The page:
The Mystical American
Several years ago, during one of my annual summer visits to Kashmir to study with the great Lakshmanjoo, I began thinking about the quality of mystical awareness. I thought back over the unbelievable experiences that shaped my life in Yoga, and I remembered the many letters that I have received -- and continue to receive -- from my students describing their own mystical experiences. I thought about how many stories I had heard about people from all walks of life who have had experiences of their deeper nature.
I began to realize that mysticism could be a great help in healing the desert of separateness that keeps people unhappy, unfulfilled, and despairing of finding answers to their deepest questions about the meaning of their lives. Mystical awareness shows a common bond that is the well-spring of love in the human personality.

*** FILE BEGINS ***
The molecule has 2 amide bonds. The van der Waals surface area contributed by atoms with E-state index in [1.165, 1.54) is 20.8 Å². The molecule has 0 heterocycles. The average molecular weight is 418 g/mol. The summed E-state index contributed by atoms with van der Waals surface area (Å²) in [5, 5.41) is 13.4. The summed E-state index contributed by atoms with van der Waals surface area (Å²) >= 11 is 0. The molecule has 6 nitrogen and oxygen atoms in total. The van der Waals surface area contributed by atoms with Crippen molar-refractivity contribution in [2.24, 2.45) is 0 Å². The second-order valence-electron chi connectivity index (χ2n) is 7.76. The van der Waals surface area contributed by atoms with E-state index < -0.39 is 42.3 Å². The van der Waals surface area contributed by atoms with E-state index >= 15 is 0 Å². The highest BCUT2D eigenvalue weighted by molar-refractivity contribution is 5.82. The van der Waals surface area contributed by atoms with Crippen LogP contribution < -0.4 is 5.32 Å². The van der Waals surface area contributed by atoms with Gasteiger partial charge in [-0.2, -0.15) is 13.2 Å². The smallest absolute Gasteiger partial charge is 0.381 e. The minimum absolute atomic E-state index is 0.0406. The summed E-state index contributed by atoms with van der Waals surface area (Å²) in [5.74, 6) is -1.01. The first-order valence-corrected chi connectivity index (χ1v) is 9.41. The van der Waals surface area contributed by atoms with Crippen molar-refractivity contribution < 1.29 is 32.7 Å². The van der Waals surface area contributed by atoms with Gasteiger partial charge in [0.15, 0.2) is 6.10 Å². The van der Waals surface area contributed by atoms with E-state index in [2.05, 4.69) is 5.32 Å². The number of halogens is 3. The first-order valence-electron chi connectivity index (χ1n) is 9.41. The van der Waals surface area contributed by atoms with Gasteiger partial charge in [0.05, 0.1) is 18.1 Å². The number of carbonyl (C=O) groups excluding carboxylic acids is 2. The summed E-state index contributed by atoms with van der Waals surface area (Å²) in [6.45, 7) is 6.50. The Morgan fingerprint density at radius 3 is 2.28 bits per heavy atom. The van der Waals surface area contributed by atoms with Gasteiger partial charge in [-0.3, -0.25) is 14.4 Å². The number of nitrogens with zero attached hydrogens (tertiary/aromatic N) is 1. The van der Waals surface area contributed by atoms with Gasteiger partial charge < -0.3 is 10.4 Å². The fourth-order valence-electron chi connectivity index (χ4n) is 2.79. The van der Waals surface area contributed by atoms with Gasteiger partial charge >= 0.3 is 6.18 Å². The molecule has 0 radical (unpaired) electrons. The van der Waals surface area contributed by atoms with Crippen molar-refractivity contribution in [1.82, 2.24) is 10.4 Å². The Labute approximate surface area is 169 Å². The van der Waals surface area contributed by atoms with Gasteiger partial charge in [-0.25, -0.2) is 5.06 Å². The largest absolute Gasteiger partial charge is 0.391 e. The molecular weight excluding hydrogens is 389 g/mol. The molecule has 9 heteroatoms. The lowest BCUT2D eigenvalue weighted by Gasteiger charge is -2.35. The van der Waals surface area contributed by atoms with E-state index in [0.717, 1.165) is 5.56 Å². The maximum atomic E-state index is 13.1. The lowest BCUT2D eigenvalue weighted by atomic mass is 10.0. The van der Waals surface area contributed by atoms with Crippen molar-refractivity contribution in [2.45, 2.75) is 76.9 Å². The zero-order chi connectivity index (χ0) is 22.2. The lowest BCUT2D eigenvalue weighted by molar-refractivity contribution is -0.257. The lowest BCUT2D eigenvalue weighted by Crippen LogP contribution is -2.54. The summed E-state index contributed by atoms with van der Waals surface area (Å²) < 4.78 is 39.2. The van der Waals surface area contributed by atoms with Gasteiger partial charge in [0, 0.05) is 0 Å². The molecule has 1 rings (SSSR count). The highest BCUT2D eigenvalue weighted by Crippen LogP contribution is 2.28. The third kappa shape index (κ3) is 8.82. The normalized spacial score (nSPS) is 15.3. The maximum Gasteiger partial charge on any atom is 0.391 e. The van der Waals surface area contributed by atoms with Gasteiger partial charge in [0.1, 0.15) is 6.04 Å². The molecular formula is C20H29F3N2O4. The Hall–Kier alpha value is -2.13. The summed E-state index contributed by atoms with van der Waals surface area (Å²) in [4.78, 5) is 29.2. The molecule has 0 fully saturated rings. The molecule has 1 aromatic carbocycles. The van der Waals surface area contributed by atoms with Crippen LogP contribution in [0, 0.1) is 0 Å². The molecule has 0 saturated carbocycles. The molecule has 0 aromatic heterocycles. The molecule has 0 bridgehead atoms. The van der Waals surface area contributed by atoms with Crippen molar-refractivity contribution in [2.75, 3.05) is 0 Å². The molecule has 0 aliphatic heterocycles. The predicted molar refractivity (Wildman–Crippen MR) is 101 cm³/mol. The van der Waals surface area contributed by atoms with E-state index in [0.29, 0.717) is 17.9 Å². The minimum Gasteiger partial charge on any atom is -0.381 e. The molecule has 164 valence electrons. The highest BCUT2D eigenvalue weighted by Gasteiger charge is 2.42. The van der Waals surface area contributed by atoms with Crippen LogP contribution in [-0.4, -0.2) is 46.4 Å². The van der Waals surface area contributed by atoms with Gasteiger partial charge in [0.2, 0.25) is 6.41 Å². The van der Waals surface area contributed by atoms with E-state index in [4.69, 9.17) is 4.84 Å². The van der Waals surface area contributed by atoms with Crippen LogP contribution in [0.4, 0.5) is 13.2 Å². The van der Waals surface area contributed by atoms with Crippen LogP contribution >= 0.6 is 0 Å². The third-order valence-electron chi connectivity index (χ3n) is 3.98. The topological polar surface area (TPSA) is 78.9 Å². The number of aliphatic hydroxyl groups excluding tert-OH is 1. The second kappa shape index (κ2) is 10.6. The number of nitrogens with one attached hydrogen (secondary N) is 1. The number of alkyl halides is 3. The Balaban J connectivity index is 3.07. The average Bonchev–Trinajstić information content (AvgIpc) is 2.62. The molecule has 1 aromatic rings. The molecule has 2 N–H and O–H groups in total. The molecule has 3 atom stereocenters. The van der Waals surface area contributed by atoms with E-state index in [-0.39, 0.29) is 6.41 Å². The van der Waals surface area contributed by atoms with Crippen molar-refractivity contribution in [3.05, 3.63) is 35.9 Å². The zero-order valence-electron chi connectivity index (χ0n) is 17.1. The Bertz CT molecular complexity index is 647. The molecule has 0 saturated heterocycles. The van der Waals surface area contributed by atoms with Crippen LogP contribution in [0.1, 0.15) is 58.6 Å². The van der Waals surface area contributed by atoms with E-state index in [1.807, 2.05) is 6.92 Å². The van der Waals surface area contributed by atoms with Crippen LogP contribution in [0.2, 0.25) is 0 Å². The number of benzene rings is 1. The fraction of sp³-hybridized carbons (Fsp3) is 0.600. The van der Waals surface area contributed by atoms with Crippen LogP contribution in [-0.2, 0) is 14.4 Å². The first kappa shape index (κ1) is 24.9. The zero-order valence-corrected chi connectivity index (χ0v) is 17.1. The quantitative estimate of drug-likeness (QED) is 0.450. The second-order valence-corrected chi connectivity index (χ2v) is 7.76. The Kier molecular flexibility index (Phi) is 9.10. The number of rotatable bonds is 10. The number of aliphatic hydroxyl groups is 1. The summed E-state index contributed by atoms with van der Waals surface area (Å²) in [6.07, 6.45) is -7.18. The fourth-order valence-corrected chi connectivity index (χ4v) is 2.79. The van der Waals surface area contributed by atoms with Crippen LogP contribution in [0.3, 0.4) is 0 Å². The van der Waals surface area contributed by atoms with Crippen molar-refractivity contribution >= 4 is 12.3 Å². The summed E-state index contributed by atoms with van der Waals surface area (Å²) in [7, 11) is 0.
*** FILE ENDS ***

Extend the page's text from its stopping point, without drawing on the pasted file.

Mystical awareness blossoms in silence. Americans are generally afraid of silence. Our streets are filled with portable radios, Muzak, and empty expression. Mystic involvement with our own self teaches freedom from the fear of being alone, of being silent, because the friend we seek lies within us like Sleeping Beauty: quietly asleep, waiting to be awakened.
Sometimes I have seen people trying to express or explain some way they feel and the tears flow, seemingly for no reason. They usually becomes so embarrassed that they are unable to go on in conversation. To me, this displays the mystical part of a person crying to express itself from the dark corner where it has been imprisoned.
The mystical side of ourselves has such great strength, and it can give us the balance we need to find, at last, the happiness and success that are so dear to us as Americans. Balancing the known and unknown parts of the personality gives a tremendous sensitivity and depth. The result is, in the finest subtle sense, a oneness with yourself. Loneliness becomes a thing of the past. Silence and deliberate thought become a resting place to refuel and renew yourself. You discover a new feeling of connection to other people as you recognize their mystical qualities as well. Feelings of separateness built on merely the known or physical conscious nature melt away as balance and confidence fill the vast needs of the whole personality.